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Supported by a grant from the Wellcome Trust to Dr Tilli Tansey and Professor Leslie Iversen, the Wellcome Trust Centre for the History of Medicine at UCL presents a series of podcasts on the history of neuroscience featuring eminent people in the field: Professor Uta Frith was born on 25th May 1941 in Germany. She completed her undergraduate degree in experimental psychology at the Universitaet des Saarlandes before training in clinical psychology at the Institute of Psychiatry, King’s College London. She completed her PhD on autism in 1968. Professor Uta Frith is best known for her research on autism spectrum disorders. Her book, Autism, Explaining the Enigma (1989) has been translated into many languages. She was one of the initiators of the study of Asperger's Syndrome in the UK and her work on reading development, spelling and dyslexia has been highly influential. Frith’s work on theory of mind in autism proposes the idea that people with autism have specific difficulties understanding other people’s beliefs and desires. Much of this work was carried out with Simon Baron-Cohen who was her PhD student. She has also suggested that individuals with autism have ‘weak central coherence’, and are better than typical individuals at processing details but worse at integrating information from many different sources. Throughout her career she has been developing a neuro-cognitive approach to developmental disorders. In particular, she has investigated specific cognitive processes and their failure in autism and dyslexia. Her aim is to discover the underlying cognitive causes of these disorders and to link them to behavioural symptoms as well as to brain systems. She aims to make this research relevant to the education of people with development disorders and to contribute to a better quality of their everyday life. Professor Frith is a Fellow of the Royal Society, the British Academy and the Academy of Medical Sciences. She is Emeritus Professor of Cognitive Development at University College London and Research Foundation Professor at the Faculties of Humanities and Health Sciences, University of Aarhus, Denmark.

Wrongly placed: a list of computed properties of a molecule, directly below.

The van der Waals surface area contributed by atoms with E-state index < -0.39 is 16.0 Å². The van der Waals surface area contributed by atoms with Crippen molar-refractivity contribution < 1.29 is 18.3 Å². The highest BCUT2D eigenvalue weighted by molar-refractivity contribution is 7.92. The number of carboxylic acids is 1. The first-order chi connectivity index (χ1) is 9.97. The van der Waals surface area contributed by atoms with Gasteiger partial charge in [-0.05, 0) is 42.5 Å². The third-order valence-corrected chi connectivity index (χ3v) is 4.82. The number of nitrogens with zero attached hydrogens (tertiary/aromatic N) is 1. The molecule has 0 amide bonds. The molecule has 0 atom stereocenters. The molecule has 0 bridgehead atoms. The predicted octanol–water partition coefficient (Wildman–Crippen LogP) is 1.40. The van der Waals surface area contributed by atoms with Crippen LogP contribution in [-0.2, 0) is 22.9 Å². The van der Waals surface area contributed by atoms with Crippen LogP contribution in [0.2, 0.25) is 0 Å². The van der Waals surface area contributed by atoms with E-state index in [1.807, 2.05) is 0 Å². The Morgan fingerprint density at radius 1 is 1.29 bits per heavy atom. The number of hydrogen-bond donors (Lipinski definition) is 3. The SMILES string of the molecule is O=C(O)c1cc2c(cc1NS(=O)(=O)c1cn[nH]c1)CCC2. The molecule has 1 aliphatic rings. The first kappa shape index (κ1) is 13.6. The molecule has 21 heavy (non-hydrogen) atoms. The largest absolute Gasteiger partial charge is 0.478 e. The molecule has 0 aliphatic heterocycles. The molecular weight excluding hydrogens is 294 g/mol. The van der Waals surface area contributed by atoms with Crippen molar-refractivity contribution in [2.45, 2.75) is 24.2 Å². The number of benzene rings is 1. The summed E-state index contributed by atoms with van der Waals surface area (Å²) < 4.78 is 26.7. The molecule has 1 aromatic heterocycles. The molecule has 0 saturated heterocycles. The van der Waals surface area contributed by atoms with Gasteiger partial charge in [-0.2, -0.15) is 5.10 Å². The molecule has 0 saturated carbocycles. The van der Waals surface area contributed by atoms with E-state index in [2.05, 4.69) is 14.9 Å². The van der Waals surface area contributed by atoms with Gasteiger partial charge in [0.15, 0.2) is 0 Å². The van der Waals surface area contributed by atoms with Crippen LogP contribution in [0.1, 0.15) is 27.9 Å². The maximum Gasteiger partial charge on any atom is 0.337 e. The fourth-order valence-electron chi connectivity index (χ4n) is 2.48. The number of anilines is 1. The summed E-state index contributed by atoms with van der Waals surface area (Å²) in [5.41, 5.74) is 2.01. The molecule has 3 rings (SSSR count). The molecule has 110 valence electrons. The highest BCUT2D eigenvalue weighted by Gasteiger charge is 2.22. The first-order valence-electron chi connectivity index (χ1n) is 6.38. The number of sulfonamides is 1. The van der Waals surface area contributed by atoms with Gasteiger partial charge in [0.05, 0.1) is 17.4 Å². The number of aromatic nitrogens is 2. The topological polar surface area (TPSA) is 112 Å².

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Episodes (15)
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Early Years And Influence...

24 Jun 2009 | 02 mins 45 secs

Early Years And Infl...

24 Jun 2009 | 02 mins 45 secs

Brain substrates – visual...

13 Jun 2008 | 05 mins 10 secs

Brain substrates – v...

13 Jun 2008 | 05 mins 10 secs

Brain Substrates – visual...

13 Jun 2008 | 05 mins 27 secs

Brain Substrates – v...

13 Jun 2008 | 05 mins 27 secs

Autism – a single disorde...

13 Jun 2008 | 03 mins 55 secs

Autism – a single di...

13 Jun 2008 | 03 mins 55 secs

Autism – detail-focus and...

13 Jun 2008 | 04 mins 36 secs

Autism – detail-focu...

13 Jun 2008 | 04 mins 36 secs

Autism – Sabotage and Dec...

13 Jun 2008 | 04 mins 51 secs

Autism – Sabotage an...

13 Jun 2008 | 04 mins 51 secs

Autism – theory of mind a...

13 Jun 2008 | 09 mins 50 secs

Autism – theory of m...

13 Jun 2008 | 09 mins 50 secs

Autism – the information ...

13 Jun 2008 | 04 mins 22 secs

Autism – the informa...

13 Jun 2008 | 04 mins 22 secs

Autism – a disorder of be...

13 Jun 2008 | 04 mins

Autism – a disorder ...

13 Jun 2008 | 04 mins

Dyslexia - does it run in...

13 Jun 2008 | 02 mins 23 secs

Dyslexia - does it r...

13 Jun 2008 | 02 mins 23 secs

Dyslexia – the English la...

13 Jun 2008 | 04 mins 04 secs

Dyslexia – the Engli...

13 Jun 2008 | 04 mins 04 secs

Dyslexia – visualising br...

13 Jun 2008 | 03 mins 43 secs

Dyslexia – visualisi...

13 Jun 2008 | 03 mins 43 secs

Dyslexia – speech process...

13 Jun 2008 | 03 mins 37 secs

Dyslexia – speech pr...

13 Jun 2008 | 03 mins 37 secs

Dyslexia – first theories...

13 Jun 2008 | 04 mins 08 secs

Dyslexia – first the...

13 Jun 2008 | 04 mins 08 secs

London and a PhD at the I...

13 Jun 2008 | 04 mins 06 secs

London and a PhD at ...

13 Jun 2008 | 04 mins 06 secs